Even though Foo Fighters have been prepping for the November 10th release of their eighth record, Sonic Highways, they’ve already begun looking ahead to the future. Next year marks the 20th anniversary of the release of the group’s debut, Foo Fighters, which just happened to come out on July 4th, 1995. Fittingly, the band will mark that milestone with a Fourth of July concert in Washington, D.C. that will also feature an array of notable musicians.
In addition to a performance by the Foos, the concert will also feature appearances by musicians who appeared in the band’s ongoing HBO docuseries Sonic Highways, where it has been exploring the roots of regional scenes in major American cities. Accordingly, the 20th anniversary show will spotlight Chicago’s Buddy Guy, Austin’s Gary Clark Jr., Seattle’s Heart, Los Angeles’ Joan Jett and the Blackhearts, New York City’s LL Cool J with DJ Z-Trip, D.C.’s Trouble Funk and New Orleans’ Trombone Shorty. The blowout also promises fireworks, a motorcycle rally and, because it will indeed be Independence Day, barbecue.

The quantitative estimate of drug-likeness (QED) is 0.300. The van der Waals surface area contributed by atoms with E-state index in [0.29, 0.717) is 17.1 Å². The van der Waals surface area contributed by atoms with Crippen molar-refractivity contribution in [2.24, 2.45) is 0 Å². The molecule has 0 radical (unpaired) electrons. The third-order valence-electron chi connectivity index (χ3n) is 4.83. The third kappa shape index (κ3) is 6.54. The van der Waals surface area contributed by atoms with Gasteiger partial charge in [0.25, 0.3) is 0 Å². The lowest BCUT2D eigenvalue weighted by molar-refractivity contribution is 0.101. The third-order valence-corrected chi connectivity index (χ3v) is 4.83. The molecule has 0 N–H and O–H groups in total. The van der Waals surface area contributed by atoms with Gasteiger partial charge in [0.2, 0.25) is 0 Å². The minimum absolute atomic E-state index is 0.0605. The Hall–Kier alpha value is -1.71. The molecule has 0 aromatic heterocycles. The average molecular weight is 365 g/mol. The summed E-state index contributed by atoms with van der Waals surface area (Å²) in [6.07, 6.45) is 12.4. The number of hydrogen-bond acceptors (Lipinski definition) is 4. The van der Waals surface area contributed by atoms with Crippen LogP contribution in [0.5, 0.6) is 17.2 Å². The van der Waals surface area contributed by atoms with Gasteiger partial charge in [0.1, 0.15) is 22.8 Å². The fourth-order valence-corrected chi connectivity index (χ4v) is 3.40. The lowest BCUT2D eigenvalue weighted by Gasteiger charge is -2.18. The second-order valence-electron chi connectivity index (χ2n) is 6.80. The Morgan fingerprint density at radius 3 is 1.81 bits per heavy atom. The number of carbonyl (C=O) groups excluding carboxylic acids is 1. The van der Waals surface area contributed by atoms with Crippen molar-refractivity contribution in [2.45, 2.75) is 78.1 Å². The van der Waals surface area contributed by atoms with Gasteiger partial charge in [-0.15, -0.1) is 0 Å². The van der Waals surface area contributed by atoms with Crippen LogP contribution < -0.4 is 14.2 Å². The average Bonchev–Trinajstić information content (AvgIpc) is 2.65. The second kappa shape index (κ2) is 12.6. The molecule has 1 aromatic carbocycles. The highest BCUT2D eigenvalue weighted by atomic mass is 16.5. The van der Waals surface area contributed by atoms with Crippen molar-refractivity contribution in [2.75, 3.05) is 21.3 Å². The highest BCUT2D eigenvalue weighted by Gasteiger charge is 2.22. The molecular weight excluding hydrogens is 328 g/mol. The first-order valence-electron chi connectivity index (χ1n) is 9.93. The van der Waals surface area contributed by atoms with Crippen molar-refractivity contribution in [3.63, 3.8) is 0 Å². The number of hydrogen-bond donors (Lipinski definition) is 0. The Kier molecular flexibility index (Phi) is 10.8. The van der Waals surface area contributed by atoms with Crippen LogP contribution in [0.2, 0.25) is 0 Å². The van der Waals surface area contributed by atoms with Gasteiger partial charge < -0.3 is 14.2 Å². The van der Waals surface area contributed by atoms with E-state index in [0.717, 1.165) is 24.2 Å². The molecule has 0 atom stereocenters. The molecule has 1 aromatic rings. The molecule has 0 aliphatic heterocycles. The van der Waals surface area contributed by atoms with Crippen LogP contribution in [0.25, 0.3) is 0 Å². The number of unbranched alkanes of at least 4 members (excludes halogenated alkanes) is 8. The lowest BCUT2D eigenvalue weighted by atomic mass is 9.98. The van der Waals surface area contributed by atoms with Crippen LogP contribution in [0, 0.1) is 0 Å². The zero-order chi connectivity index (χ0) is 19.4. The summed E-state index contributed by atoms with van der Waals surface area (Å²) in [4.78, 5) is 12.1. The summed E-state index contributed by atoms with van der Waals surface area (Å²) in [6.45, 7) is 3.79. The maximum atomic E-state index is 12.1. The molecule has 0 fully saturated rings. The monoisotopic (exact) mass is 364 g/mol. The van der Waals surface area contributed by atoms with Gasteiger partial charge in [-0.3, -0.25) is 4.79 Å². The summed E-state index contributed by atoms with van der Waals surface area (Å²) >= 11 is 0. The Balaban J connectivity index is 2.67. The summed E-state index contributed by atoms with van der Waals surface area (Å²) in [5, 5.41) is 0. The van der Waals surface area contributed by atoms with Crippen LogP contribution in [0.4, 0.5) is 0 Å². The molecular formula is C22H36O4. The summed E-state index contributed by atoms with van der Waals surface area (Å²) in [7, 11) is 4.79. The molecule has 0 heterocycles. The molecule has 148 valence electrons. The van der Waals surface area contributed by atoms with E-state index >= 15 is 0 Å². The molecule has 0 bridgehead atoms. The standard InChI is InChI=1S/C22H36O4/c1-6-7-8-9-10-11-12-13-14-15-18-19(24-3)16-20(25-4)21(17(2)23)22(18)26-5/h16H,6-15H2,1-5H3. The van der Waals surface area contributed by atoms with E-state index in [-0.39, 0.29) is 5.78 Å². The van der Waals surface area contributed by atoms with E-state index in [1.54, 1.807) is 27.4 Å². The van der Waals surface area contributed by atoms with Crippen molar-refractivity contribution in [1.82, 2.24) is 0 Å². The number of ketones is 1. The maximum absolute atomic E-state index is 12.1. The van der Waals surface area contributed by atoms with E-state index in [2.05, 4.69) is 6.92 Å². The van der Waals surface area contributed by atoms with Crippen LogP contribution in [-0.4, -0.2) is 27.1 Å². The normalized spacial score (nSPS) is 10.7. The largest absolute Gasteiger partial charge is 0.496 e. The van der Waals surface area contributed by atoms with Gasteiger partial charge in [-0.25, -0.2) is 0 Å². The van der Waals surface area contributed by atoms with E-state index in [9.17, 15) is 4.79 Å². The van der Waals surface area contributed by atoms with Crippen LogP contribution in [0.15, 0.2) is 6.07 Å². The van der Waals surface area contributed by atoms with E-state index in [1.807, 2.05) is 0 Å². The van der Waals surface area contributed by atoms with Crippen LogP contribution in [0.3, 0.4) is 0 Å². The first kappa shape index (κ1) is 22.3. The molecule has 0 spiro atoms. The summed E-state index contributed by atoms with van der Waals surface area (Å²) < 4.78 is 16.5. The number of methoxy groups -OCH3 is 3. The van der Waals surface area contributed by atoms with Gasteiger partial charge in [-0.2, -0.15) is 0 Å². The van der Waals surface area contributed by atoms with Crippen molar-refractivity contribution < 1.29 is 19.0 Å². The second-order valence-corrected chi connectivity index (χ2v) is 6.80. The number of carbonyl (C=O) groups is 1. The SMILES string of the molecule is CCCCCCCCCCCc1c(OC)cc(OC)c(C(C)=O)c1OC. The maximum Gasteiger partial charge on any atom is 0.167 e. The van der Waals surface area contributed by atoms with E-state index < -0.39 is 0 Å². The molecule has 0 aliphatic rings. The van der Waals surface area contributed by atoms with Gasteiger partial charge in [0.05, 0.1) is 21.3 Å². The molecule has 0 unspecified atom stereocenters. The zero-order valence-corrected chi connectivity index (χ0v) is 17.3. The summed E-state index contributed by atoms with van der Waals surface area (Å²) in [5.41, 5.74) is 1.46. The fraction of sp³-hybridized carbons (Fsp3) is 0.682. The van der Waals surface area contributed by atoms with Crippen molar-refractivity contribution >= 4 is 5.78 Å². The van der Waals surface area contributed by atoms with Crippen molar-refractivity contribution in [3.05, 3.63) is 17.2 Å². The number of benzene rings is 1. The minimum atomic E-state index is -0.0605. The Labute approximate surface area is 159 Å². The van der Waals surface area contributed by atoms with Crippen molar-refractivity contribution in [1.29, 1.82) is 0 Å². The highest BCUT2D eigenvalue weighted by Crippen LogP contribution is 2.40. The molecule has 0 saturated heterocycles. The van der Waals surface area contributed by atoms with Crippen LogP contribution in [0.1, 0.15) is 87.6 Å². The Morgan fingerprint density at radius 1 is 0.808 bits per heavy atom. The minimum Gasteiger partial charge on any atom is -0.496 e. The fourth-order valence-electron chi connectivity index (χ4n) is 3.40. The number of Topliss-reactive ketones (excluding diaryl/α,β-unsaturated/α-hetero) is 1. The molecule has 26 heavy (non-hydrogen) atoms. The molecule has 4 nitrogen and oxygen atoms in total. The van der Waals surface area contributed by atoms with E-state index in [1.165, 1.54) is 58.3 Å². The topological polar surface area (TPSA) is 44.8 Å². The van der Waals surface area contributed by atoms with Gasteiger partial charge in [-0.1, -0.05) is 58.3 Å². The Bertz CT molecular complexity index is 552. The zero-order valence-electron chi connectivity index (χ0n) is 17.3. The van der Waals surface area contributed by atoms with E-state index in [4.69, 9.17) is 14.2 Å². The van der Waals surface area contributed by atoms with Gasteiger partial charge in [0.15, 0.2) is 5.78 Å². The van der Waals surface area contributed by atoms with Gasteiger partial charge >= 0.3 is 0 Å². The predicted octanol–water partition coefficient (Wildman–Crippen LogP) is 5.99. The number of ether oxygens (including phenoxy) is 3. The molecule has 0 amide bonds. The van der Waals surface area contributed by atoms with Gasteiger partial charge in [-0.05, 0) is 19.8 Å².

Tickets for the concert, which will take place at the capital’s RFK Stadium, will go on sale on November 8th. There will be no pre-sales, and all tickets will be general admission (no reserved seating), either for the venue’s field or seated area.
Despite being the 20th anniversary of the group’s debut album, the band probably won’t be playing it in full. On Wednesday, Grohl said he “fucking hates” when bands tour behind one classic album. “I don’t like it when bands do that,” he said. “It’s presumptuous. It’s lazy. The best way to celebrate our 20th anniversary isn’t to focus on 20 years ago, but to focus on the last 20 years, meaning two years ago and six years ago and eight years ago.”
Foo Fighters have been sharing select tracks from Sonic Highways as its release date approaches. Recently, the group shared its Nashville-inspired track “Congregation,” and raucous Chicago tune “Something From Nothing.”
“Basically, the process is we come to a city and we spend a week and we start recording an instrumental, because I interview all of these different musicians from that city,” Grohl said in a trailer for the Sonic Highways show, adding that he transforms the interviews into song lyrics. “I talk about the regional relevance of the music from that city, the cultural influence, that ‘made-for-the-sound’ of the music. There’s no way that you can tell the history of a city’s music in one hour, so we have to do it in a way that relates to the band and goes from point A to point B and becomes a song.”